Monday November 19, 2001 (Audio) Homily by Fr. Robert Altier Thirty-third Week in Ordinary Time

Reading (1 Maccabees 1:10-15, 41-43, 54-57, 62-63)

Gospel (St. Luke 18:35-43)

 

In the first reading today we hear about Antiochus Epiphanes, who was the king in this particular region of the world where the Holy Land is located and a bit [of land] surrounding that. He decides at this point that all of his kingdom needs to be one - one in all things. Part of that is that they needed to have one single religion. Everybody was to abandon their own customs, they were to abandon their religion, they were to abandon everything so that all the people would live as one. In that way there would not be any kind of division among the people. We hear about the fact that, in the year 145 of the Greeks, he erected an abomination upon the altar and all the people were to worship it and so on.

When we read elsewhere in Scripture we know that there will be an antichrist that will eventually rise. He will try to rule the world and in the midst of that he will try to force everybody to be one. Part of that is going to be one religion because religion divides. Therefore, we are told also that there will be the erection of a horrible abomination upon the altar of sacrifice. The daily sacrifice is going to be abolished and it will remain that way for 3 years. As people get concerned about the different things that are happening, you can see that these things have not yet occurred. So all we need to do is keep our eyes on some of the objective things and not get caught up in different things and get worried because all of these things must happen and they have not happened yet. People get concerned that the end of the world is about to come it is not. A purification may indeed be coming, but it is not going to be the end of the world. When you see these different things happen (if they even happen in our day), [for instance] that the Mass is absolutely forbidden (because the daily sacrifice is going to be abolished), that will remain for 3 years. When you see an abomination placed upon the altar, that is going to remain there for a while. It does not mean that the end of the world is at hand; all it means is that there is great trouble.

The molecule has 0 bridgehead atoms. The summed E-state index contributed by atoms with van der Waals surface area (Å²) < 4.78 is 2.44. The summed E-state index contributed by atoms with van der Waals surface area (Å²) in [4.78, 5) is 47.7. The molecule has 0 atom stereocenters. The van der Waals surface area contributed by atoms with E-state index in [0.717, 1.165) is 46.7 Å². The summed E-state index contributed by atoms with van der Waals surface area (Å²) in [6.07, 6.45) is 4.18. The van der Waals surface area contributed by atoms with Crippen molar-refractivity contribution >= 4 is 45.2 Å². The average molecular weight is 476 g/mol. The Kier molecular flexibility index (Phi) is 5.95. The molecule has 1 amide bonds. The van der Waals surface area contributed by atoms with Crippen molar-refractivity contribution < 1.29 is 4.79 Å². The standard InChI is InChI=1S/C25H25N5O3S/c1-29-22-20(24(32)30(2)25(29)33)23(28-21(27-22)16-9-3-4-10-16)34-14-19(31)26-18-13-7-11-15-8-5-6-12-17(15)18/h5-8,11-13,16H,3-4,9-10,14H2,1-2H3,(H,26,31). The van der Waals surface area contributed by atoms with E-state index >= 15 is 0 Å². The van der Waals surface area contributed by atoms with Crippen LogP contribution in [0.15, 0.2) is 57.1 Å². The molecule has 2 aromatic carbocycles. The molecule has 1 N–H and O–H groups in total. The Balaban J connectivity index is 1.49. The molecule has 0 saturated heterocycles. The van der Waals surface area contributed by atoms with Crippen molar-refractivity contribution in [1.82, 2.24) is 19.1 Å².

So what we need to do is exactly the same thing as what this man in the Gospel did. We need to ask the Lord that we may see. Not to get so worried about all the things, not to get caught up in what this one is saying and that one is saying - just keep focused on Jesus. This man had it exactly correct. Here he was, a blind man begging on the side of the road, and he knew what needed to be done: He called out, "Jesus, Son of David, have pity on me!" That is all we need. That is all we need to pray for; we do not need to pray for all kinds of other things. All we need is the mercy of God. All we need is to ask the Lord that we may see - not that we may understand all of the nonsense going on in the world, because it does not matter if we understand it. All that matters is that we are able to see the truth that God wants us to see. And Jesus Christ is the truth. If we can see that, nothing else matters. Let them do whatever they are going to do. Who cares? As long as we keep ourselves focused on the Lord.

We need people to pray for that, just like what we heard about the Jewish people in this time of Maccabees: while they were all forced to give up their own customs and their own religions, there were many in Israel, we are told, who were determined that they would not violate the law of God. Now when we think about that, sitting here a couple of thousand years after the fact, we can say, "Well, good for them! They knew what the commandments were. They did not violate the law of God. They died for their faith." But that was not an easy thing to do; all the pressure was against them. And the same is going to happen when all these other things occur. The pressure is going to be intense for people to violate their faith, to walk away from the Lord, to conform to whatever it is that this one-world religion is supposed to be. We need to make sure that we are begging the Lord to see, to see the truth so that we can adhere to the truth and be just like this man in the Gospel, once again, when they said to him: "Be quiet!" We have to say "no." When they say, "You can practice your faith in private, just do the sacrifice to whatever the abomination is," we have to be like this man and say "No." "Son of David, have pity on me!" he cried out all the louder. We need to do the same.

If ever it comes in our own day that they are going to try to make sure that we cannot practice our faith, we must make sure that we do not bend to the societal pressures and walk away from the Lord. We know the commandments of God; we know the truth. If we willfully walk away from it then we are the ones who have made the choice against God. What happened in Israel is that these people, because things had become difficult, decided to take up the customs of the Gentiles. They decided it was better to be pagan so that they could have an easy life. The ones who decided to follow the truth suffered. We may, in our day, have the same choice to make. The choice is obvious when we look at it objectively. We know the truth. We need to follow the truth, but the pressures will be intense. Beg the Lord for pity, for mercy, for the grace to see and to follow the truth.

* This text was transcribed from the audio recording of a homily by Father Robert Altier with minimal editing.